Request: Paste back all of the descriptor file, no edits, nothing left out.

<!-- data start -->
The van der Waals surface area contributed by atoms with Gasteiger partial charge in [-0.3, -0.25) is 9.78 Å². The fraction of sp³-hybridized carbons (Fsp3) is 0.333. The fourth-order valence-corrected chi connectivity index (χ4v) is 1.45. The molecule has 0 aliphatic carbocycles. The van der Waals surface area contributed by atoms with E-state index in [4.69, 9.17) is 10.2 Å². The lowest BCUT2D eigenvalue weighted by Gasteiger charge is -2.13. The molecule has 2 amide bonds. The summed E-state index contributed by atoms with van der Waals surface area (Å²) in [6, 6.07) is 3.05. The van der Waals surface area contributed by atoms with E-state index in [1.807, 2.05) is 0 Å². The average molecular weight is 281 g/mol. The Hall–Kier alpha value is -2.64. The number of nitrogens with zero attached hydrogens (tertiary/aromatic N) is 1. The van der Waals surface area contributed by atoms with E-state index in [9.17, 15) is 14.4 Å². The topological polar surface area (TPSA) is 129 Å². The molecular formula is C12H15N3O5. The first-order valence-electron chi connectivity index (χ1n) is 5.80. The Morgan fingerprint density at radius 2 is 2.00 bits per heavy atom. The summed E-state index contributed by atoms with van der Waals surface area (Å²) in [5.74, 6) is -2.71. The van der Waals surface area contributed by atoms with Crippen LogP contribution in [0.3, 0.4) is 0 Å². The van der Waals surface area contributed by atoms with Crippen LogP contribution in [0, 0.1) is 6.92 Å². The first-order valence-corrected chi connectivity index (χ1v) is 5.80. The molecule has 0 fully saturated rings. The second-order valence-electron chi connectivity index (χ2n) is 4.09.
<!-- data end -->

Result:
The van der Waals surface area contributed by atoms with Gasteiger partial charge in [-0.3, -0.25) is 9.78 Å². The fraction of sp³-hybridized carbons (Fsp3) is 0.333. The fourth-order valence-corrected chi connectivity index (χ4v) is 1.45. The molecule has 0 aliphatic carbocycles. The van der Waals surface area contributed by atoms with E-state index in [4.69, 9.17) is 10.2 Å². The lowest BCUT2D eigenvalue weighted by Gasteiger charge is -2.13. The molecule has 2 amide bonds. The summed E-state index contributed by atoms with van der Waals surface area (Å²) in [6, 6.07) is 3.05. The van der Waals surface area contributed by atoms with E-state index in [1.807, 2.05) is 0 Å². The average molecular weight is 281 g/mol. The Hall–Kier alpha value is -2.64. The number of nitrogens with zero attached hydrogens (tertiary/aromatic N) is 1. The van der Waals surface area contributed by atoms with E-state index in [9.17, 15) is 14.4 Å². The topological polar surface area (TPSA) is 129 Å². The molecular formula is C12H15N3O5. The first-order valence-electron chi connectivity index (χ1n) is 5.80. The Morgan fingerprint density at radius 2 is 2.00 bits per heavy atom. The summed E-state index contributed by atoms with van der Waals surface area (Å²) in [5.74, 6) is -2.71. The van der Waals surface area contributed by atoms with Crippen LogP contribution in [0.3, 0.4) is 0 Å². The van der Waals surface area contributed by atoms with Crippen LogP contribution in [0, 0.1) is 6.92 Å². The first-order valence-corrected chi connectivity index (χ1v) is 5.80. The molecule has 0 fully saturated rings. The second-order valence-electron chi connectivity index (χ2n) is 4.09.